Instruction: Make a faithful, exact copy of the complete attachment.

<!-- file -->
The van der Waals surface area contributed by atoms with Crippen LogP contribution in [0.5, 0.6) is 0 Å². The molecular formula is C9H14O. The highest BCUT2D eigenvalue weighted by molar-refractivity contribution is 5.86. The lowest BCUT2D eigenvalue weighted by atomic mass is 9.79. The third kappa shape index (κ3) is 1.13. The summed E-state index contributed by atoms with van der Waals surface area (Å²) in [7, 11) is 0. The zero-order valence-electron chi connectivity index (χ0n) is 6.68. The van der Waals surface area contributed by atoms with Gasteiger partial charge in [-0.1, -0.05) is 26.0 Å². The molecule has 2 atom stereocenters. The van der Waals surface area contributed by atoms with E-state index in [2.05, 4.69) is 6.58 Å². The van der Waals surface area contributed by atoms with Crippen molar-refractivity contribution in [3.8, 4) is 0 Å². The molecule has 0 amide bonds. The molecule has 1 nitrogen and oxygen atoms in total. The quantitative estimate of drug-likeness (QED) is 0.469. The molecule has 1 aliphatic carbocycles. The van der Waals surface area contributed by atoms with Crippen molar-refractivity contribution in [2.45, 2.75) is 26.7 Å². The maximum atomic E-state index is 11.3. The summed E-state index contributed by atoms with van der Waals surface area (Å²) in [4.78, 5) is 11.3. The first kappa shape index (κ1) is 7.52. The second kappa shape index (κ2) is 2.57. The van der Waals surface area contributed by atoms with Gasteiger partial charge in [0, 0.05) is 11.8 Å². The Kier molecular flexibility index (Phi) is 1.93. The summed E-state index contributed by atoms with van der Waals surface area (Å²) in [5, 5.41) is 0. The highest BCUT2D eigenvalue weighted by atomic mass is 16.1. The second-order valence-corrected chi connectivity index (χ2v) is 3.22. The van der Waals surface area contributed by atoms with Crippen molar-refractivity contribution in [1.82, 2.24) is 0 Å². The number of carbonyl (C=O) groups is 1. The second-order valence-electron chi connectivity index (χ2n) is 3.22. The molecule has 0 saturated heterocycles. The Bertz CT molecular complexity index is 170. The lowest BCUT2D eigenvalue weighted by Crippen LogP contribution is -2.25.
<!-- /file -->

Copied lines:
The van der Waals surface area contributed by atoms with Crippen LogP contribution in [0.5, 0.6) is 0 Å². The molecular formula is C9H14O. The highest BCUT2D eigenvalue weighted by molar-refractivity contribution is 5.86. The lowest BCUT2D eigenvalue weighted by atomic mass is 9.79. The third kappa shape index (κ3) is 1.13. The summed E-state index contributed by atoms with van der Waals surface area (Å²) in [7, 11) is 0. The zero-order valence-electron chi connectivity index (χ0n) is 6.68. The van der Waals surface area contributed by atoms with Gasteiger partial charge in [-0.1, -0.05) is 26.0 Å². The molecule has 2 atom stereocenters. The van der Waals surface area contributed by atoms with E-state index in [2.05, 4.69) is 6.58 Å². The van der Waals surface area contributed by atoms with Crippen molar-refractivity contribution in [3.8, 4) is 0 Å². The molecule has 0 amide bonds. The molecule has 1 nitrogen and oxygen atoms in total. The quantitative estimate of drug-likeness (QED) is 0.469. The molecule has 1 aliphatic carbocycles. The van der Waals surface area contributed by atoms with Crippen molar-refractivity contribution in [2.45, 2.75) is 26.7 Å². The maximum atomic E-state index is 11.3. The summed E-state index contributed by atoms with van der Waals surface area (Å²) in [4.78, 5) is 11.3. The first kappa shape index (κ1) is 7.52. The second kappa shape index (κ2) is 2.57. The van der Waals surface area contributed by atoms with Gasteiger partial charge in [0, 0.05) is 11.8 Å². The Kier molecular flexibility index (Phi) is 1.93. The summed E-state index contributed by atoms with van der Waals surface area (Å²) in [5, 5.41) is 0. The highest BCUT2D eigenvalue weighted by atomic mass is 16.1. The second-order valence-corrected chi connectivity index (χ2v) is 3.22. The van der Waals surface area contributed by atoms with Crippen molar-refractivity contribution in [1.82, 2.24) is 0 Å². The number of carbonyl (C=O) groups is 1. The second-order valence-electron chi connectivity index (χ2n) is 3.22. The molecule has 0 saturated heterocycles. The Bertz CT molecular complexity index is 170. The lowest BCUT2D eigenvalue weighted by Crippen LogP contribution is -2.25.